New Brain Implants Exploit 3D Cortical Architecture

by James Cavuoto, editor

March 2020 issue

Neural engineers developing new brain implants for applications in brain-computer-interfaces, cortical stimulation, and neuroprosthetics have made continued progress at improving the function and the footprint of microelectrode arrays. Several research institutions and at least two commercial firms have literally added a new dimension to neural interfacing by taking advantage of the three-dimensional architecture of the cerebral cortex.

Researchers at Stanford University recently showcased their new device connecting the brain directly to silicon-based technologies. “Nobody has taken these 2D silicon electronics and matched them to the three-dimensional architecture of the brain before,” said Abdulmalik Obaid, a graduate student in materials science and engineering at Stanford. “We had to throw out what we already know about conventional chip fabrication and design new processes to bring silicon electronics into the third dimension. And we had to do it in a way that could scale up easily.”

The device, the subject of a paper published in Science Advances, contains a bundle of microwires. These thin wires can be gently inserted into the brain and connected on the outside directly to a silicon chip that records the electrical brain signals passing by each wire. Current versions of the device include hundreds of microwires but future versions could contain thousands. The technology described in the study is also the basis for a fully integrated BCI that is being developed by Paradromics, the Austin, TX company founded by Matthew Angle, one of the authors of the paper. Investigators from the Francis Crick Institute and University College London collaborated on the paper.

“Electrical activity is one of the highest-resolution ways of looking at brain activity,” said Nick Melosh, professor of materials science and engineering at Stanford and co-senior author of the paper. “With this microwire array, we can see what’s happening on the single-neuron level.”

Another firm seeking to exploit the 3D architecture of the brain is Modular Bionics Inc. of Berkeley, CA. That company’s N-Form implant can be customized to a 3D configuration that reaches a large volume of neurons across multiple cortical layers and columns. Their microwire arrays feature shanks with a thickness of 125 microns, with up to eight contact sites per shank.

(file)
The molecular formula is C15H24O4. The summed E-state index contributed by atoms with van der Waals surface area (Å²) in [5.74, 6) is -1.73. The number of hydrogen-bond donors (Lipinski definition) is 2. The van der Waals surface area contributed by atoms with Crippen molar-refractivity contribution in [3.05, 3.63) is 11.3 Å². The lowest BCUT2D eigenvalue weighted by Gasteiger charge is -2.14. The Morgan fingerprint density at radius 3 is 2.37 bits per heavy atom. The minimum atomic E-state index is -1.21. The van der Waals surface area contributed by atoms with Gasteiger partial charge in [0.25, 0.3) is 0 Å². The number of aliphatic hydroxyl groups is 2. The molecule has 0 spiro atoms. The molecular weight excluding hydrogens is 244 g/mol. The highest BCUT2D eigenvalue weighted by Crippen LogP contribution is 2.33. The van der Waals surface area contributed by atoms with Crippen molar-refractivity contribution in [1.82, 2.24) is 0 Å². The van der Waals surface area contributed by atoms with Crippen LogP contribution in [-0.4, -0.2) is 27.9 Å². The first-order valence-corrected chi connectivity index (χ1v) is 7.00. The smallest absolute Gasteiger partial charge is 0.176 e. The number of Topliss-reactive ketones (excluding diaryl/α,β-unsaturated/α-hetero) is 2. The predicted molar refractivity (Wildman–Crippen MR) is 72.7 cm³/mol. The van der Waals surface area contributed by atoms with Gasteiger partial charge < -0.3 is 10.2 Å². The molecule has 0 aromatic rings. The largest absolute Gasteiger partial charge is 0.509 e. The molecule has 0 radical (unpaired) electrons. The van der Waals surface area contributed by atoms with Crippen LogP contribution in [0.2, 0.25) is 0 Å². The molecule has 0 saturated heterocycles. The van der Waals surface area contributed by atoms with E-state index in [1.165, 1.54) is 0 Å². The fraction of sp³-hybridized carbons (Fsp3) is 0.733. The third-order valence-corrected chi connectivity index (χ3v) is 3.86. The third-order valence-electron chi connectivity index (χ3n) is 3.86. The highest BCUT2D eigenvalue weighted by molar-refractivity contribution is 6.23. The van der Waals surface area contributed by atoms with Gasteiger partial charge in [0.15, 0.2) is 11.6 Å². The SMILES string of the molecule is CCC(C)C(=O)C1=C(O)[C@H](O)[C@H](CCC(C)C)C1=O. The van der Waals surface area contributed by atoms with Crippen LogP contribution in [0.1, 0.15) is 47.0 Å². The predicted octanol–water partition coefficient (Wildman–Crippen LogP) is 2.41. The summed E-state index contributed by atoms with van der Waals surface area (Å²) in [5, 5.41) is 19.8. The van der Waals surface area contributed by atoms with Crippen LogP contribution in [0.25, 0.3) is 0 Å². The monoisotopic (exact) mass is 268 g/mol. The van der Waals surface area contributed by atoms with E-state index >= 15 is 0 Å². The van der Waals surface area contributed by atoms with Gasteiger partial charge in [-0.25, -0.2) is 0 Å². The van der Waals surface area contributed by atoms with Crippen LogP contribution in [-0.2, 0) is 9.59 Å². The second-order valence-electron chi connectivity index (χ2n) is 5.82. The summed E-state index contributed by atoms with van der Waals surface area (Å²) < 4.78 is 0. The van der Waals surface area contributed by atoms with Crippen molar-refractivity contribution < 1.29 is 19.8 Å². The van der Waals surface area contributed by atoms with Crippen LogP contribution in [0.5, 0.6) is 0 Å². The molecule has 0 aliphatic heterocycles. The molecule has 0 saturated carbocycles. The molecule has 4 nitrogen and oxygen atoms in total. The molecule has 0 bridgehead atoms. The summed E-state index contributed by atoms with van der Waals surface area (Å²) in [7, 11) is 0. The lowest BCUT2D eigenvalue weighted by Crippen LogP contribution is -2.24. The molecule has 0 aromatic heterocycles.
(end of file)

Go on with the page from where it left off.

Modular Bionics CEO Ian Halpern took some issue with Obaid’s claim. “Silicon and microwire based arrays recording individual neurons in three dimensions has been demonstrated for many years,” he said. “As an example, we have demonstrated this capability with our N-Form microwire based array since 2015 after we scaled manufacturing and launched it and its insertion system as products. The N-Form is composed of many microscale fingers, each containing multiple electrode recording sites creating a volume of three-dimensional recording.

“Since 2015, the N-Form has successfully recorded individual neurons in true 3D over long-duration chronic experiments within the brain and peripheral nervous system across multiple large animal species, including humans, in labs across the world. By ‘true 3D’ in this context, I mean reliable microwire recording sites along the side of each biocompatible polymer finger of the N-Form array, instead of exclusively at the tips of wires grouped in an array.”

The N-Form is configurable in three dimensions across a wide range of parameters, including depths between one half of a millimeter and 15 mm to record different regions and circuits within the nervous system. The device currently offers up to 128 channels, but a 250 channel unit has been successfully implanted in a macaque brain.

The Stanford researchers tested their BCI on isolated retinal cells from rats and in the brains of living mice. In both cases, they successfully obtained meaningful signals across the array’s hundreds of channels. Ongoing research will further determine how long the device can remain in the brain and what these signals can reveal. The team is especially interested in what the signals can tell them about learning. The researchers are also working on applications in prosthetics, particularly speech assistance.

Following their initial tests on the retina and in mice, the researchers are now conducting longer-term animal studies to check the durability of the array and the performance of large-scale versions.


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